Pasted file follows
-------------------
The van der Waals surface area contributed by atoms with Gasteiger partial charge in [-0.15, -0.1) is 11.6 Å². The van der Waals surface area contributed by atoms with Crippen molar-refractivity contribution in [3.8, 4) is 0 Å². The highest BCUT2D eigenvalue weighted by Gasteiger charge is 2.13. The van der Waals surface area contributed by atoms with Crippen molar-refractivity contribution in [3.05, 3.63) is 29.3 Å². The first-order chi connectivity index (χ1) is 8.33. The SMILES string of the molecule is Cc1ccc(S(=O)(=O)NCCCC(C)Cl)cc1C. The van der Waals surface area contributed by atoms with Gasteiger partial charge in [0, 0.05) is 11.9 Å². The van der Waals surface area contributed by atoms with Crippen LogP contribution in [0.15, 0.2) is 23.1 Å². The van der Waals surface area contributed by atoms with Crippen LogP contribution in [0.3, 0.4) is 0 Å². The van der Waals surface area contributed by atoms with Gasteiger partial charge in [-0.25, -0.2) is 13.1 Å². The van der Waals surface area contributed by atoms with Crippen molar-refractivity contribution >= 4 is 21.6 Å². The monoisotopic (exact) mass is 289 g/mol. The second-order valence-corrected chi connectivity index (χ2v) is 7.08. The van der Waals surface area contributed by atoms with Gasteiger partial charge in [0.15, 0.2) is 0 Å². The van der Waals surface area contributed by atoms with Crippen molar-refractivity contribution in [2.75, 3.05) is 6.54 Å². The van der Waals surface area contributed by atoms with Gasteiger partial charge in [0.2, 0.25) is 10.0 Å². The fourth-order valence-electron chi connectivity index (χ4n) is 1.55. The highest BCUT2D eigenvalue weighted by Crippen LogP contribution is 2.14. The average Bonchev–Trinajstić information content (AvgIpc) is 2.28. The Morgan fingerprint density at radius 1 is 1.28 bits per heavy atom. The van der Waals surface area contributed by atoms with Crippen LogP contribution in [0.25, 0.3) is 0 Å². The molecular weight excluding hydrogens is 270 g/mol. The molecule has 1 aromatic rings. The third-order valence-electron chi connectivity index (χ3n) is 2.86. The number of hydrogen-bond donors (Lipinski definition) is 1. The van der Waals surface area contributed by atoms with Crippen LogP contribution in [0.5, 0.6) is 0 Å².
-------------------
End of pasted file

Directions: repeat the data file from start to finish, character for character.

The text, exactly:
The van der Waals surface area contributed by atoms with Gasteiger partial charge in [-0.15, -0.1) is 11.6 Å². The van der Waals surface area contributed by atoms with Crippen molar-refractivity contribution in [3.8, 4) is 0 Å². The highest BCUT2D eigenvalue weighted by Gasteiger charge is 2.13. The van der Waals surface area contributed by atoms with Crippen molar-refractivity contribution in [3.05, 3.63) is 29.3 Å². The first-order chi connectivity index (χ1) is 8.33. The SMILES string of the molecule is Cc1ccc(S(=O)(=O)NCCCC(C)Cl)cc1C. The van der Waals surface area contributed by atoms with Gasteiger partial charge in [0, 0.05) is 11.9 Å². The van der Waals surface area contributed by atoms with Crippen LogP contribution in [0.15, 0.2) is 23.1 Å². The van der Waals surface area contributed by atoms with Crippen LogP contribution in [0.3, 0.4) is 0 Å². The van der Waals surface area contributed by atoms with Gasteiger partial charge in [-0.25, -0.2) is 13.1 Å². The van der Waals surface area contributed by atoms with Crippen molar-refractivity contribution >= 4 is 21.6 Å². The monoisotopic (exact) mass is 289 g/mol. The second-order valence-corrected chi connectivity index (χ2v) is 7.08. The van der Waals surface area contributed by atoms with Gasteiger partial charge in [0.15, 0.2) is 0 Å². The van der Waals surface area contributed by atoms with Crippen molar-refractivity contribution in [2.75, 3.05) is 6.54 Å². The van der Waals surface area contributed by atoms with Gasteiger partial charge in [0.2, 0.25) is 10.0 Å². The fourth-order valence-electron chi connectivity index (χ4n) is 1.55. The highest BCUT2D eigenvalue weighted by Crippen LogP contribution is 2.14. The average Bonchev–Trinajstić information content (AvgIpc) is 2.28. The Morgan fingerprint density at radius 1 is 1.28 bits per heavy atom. The van der Waals surface area contributed by atoms with Crippen LogP contribution in [0.25, 0.3) is 0 Å². The molecular weight excluding hydrogens is 270 g/mol. The molecule has 1 aromatic rings. The third-order valence-electron chi connectivity index (χ3n) is 2.86. The number of hydrogen-bond donors (Lipinski definition) is 1. The van der Waals surface area contributed by atoms with Crippen LogP contribution in [0.5, 0.6) is 0 Å².